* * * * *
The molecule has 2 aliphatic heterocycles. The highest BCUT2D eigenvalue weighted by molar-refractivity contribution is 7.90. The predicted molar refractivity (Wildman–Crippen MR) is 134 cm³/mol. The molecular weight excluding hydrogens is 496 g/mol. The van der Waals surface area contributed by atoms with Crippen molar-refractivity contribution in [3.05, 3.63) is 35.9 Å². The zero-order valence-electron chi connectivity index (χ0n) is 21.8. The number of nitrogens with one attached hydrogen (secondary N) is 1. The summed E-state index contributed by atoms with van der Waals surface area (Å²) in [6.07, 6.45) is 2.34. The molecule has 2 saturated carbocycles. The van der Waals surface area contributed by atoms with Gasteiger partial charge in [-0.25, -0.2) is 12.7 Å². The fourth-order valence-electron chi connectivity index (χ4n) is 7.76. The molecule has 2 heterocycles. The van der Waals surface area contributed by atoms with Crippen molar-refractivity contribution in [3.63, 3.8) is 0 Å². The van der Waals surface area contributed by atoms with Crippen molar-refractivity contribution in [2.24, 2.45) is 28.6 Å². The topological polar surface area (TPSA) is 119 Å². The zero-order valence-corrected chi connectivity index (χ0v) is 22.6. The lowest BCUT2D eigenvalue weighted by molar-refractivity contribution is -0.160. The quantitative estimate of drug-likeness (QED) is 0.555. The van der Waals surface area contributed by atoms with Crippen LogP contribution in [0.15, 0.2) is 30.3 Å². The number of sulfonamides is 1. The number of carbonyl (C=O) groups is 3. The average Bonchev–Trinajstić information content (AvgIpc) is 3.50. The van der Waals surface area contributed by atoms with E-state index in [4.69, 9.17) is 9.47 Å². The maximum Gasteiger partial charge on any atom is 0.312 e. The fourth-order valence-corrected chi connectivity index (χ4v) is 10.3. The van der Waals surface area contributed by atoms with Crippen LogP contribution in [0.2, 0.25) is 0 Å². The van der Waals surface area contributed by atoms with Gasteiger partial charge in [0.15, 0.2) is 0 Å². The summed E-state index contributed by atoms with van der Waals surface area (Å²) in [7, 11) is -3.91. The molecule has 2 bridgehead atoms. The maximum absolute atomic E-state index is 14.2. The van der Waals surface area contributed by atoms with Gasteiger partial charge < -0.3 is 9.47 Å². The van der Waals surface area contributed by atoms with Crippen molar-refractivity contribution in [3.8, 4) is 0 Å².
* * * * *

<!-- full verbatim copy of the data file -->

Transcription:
The molecule has 2 aliphatic heterocycles. The highest BCUT2D eigenvalue weighted by molar-refractivity contribution is 7.90. The predicted molar refractivity (Wildman–Crippen MR) is 134 cm³/mol. The molecular weight excluding hydrogens is 496 g/mol. The van der Waals surface area contributed by atoms with Crippen molar-refractivity contribution in [3.05, 3.63) is 35.9 Å². The zero-order valence-electron chi connectivity index (χ0n) is 21.8. The number of nitrogens with one attached hydrogen (secondary N) is 1. The summed E-state index contributed by atoms with van der Waals surface area (Å²) in [6.07, 6.45) is 2.34. The molecule has 2 saturated carbocycles. The van der Waals surface area contributed by atoms with Gasteiger partial charge in [-0.25, -0.2) is 12.7 Å². The fourth-order valence-electron chi connectivity index (χ4n) is 7.76. The molecule has 2 heterocycles. The van der Waals surface area contributed by atoms with Crippen molar-refractivity contribution in [3.63, 3.8) is 0 Å². The van der Waals surface area contributed by atoms with Crippen molar-refractivity contribution in [2.24, 2.45) is 28.6 Å². The topological polar surface area (TPSA) is 119 Å². The zero-order valence-corrected chi connectivity index (χ0v) is 22.6. The lowest BCUT2D eigenvalue weighted by molar-refractivity contribution is -0.160. The quantitative estimate of drug-likeness (QED) is 0.555. The van der Waals surface area contributed by atoms with Crippen LogP contribution in [0.15, 0.2) is 30.3 Å². The number of sulfonamides is 1. The number of carbonyl (C=O) groups is 3. The average Bonchev–Trinajstić information content (AvgIpc) is 3.50. The van der Waals surface area contributed by atoms with E-state index in [4.69, 9.17) is 9.47 Å². The maximum Gasteiger partial charge on any atom is 0.312 e. The fourth-order valence-corrected chi connectivity index (χ4v) is 10.3. The van der Waals surface area contributed by atoms with Crippen LogP contribution in [0.2, 0.25) is 0 Å². The van der Waals surface area contributed by atoms with Gasteiger partial charge in [0.15, 0.2) is 0 Å². The summed E-state index contributed by atoms with van der Waals surface area (Å²) in [7, 11) is -3.91. The molecule has 2 bridgehead atoms. The maximum absolute atomic E-state index is 14.2. The van der Waals surface area contributed by atoms with Gasteiger partial charge < -0.3 is 9.47 Å². The van der Waals surface area contributed by atoms with Crippen molar-refractivity contribution in [3.8, 4) is 0 Å².